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Discussion Starter #9
In my experience the inner bearing fails more often that outer and are noisy when they go out. If something is damaged or out of tolerance the affected part will show wear. There should be no play at all if the bearing, hub, spindle assy. are within tolerances and properly adjusted. If you tighten the wheel bearings, just to the point where the wheel will not rotate easily (slightly over tightened) and still have play, there is an incorrect part installed or significant damage. Most common part to go out (beside the spring perch) are the upper control arm bushings and they will make the wheel feel clunky and loose, if you shake the tire. If you compress the coil spring enough to take the load off of the suspension, it will be easier to identify the problem.
i have had a couple techs suggest the UCA bushings. is that replacement something i can do at home?
 

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For the price and labor if you are going to replace the bushing why not replace the entire upper control arm with one from WCCC. I think you can replace it as cheap as you cold re-install new bushings. Also if you do have a problem on one side with the upper control arm bushing would I be wrong to suggest both sides get replaced? Then a good alignment?
 

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Right - pushing in out on the hub/rotor should give just a bit (I'm talking with tire off) - but also look at your control arm bushings and see if they are moving or obviously worn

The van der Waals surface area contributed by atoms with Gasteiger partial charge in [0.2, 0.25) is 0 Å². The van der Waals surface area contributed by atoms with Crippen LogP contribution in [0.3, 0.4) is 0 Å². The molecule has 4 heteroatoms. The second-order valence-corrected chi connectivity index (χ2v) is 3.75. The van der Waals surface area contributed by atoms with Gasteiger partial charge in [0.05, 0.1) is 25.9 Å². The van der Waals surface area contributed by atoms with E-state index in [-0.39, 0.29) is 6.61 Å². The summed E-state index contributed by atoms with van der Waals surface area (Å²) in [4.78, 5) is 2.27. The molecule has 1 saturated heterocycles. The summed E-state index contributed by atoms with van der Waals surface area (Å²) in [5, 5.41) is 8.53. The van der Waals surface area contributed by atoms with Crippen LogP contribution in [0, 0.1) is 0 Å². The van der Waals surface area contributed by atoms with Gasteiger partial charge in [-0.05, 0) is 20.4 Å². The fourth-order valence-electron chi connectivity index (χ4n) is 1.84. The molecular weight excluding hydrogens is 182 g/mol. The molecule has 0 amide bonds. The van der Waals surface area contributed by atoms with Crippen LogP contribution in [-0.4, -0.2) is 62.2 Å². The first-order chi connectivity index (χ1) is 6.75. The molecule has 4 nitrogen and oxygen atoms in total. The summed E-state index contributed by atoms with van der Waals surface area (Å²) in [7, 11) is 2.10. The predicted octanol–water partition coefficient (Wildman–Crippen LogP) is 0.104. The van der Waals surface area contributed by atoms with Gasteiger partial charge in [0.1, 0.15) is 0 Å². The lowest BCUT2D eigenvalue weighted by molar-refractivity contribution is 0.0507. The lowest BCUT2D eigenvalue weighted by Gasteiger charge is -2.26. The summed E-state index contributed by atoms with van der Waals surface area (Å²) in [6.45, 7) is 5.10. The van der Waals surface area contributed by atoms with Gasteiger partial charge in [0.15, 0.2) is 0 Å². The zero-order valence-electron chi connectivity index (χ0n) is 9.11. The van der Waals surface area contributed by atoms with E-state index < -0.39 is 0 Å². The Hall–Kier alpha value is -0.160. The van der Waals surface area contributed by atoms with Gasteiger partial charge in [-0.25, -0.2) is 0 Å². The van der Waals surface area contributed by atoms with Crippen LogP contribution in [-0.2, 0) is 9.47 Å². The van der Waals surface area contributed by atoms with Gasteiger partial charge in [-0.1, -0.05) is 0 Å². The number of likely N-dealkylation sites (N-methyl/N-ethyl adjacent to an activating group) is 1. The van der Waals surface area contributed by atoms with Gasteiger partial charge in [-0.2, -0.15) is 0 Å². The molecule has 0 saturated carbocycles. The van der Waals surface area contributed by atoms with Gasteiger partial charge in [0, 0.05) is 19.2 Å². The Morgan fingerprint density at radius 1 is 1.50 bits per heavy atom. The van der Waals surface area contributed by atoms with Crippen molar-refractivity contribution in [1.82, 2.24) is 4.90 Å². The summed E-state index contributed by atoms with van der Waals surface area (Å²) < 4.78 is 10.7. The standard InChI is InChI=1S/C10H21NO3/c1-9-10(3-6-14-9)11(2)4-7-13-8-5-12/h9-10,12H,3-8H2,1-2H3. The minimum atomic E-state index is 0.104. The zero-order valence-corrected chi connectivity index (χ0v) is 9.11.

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There seems to be much confusion on the wheel bearing subject. The generic spec is zero preload on drum brakes and a slight preload on disc brakes. Reason I'm told is drum brakes are not affected by slight bearing play while bearing play on disc brakes can cause more brake pedal movement on apply because the play will push the caliper pistons back in slightly. Slight preload on disk brake systems is also said to lessen the chance of squeaks etc.

Info available on the net is spotty at best, mostly forum posts asking the same question. Some info is available from bearing manufactures though everything I find is more related to trucks and trucking than cars. 4x4 trucks and HD rigs use two nuts to adjust bearing preload. The inner nut is tightened to a given spec, hub rotated, inner nut loosened then tightened to another spec followed by loosening the nut by a 1/8, 1/4 or half a turn. Reason being when the outer nut is torqued the play gets removed because the outer nut forces the inner closer do to thread slop. Because of this you can't use this procedure with a single nut and cotter pin system. Using such a method will cause excessive play in the bearings. Shorted bearing life and added play in the steering.

Finding spec's and procedures for every make and model is close to impossible. Through years of experience I have found zero preload to be a reliable method. Snug the nut down, rotate the hub several revolutions, then back off the nut and tighten finger tight. Note the spindle and nut threads must be in good shape and not causing binding of the threads. If I have a factory spec I of course use them. A lack of bearing preload is much better than excessive preload. See screen shot of Fords front wheel bearing adjustment procedure for 1985 Ford LTD CV below.

Bill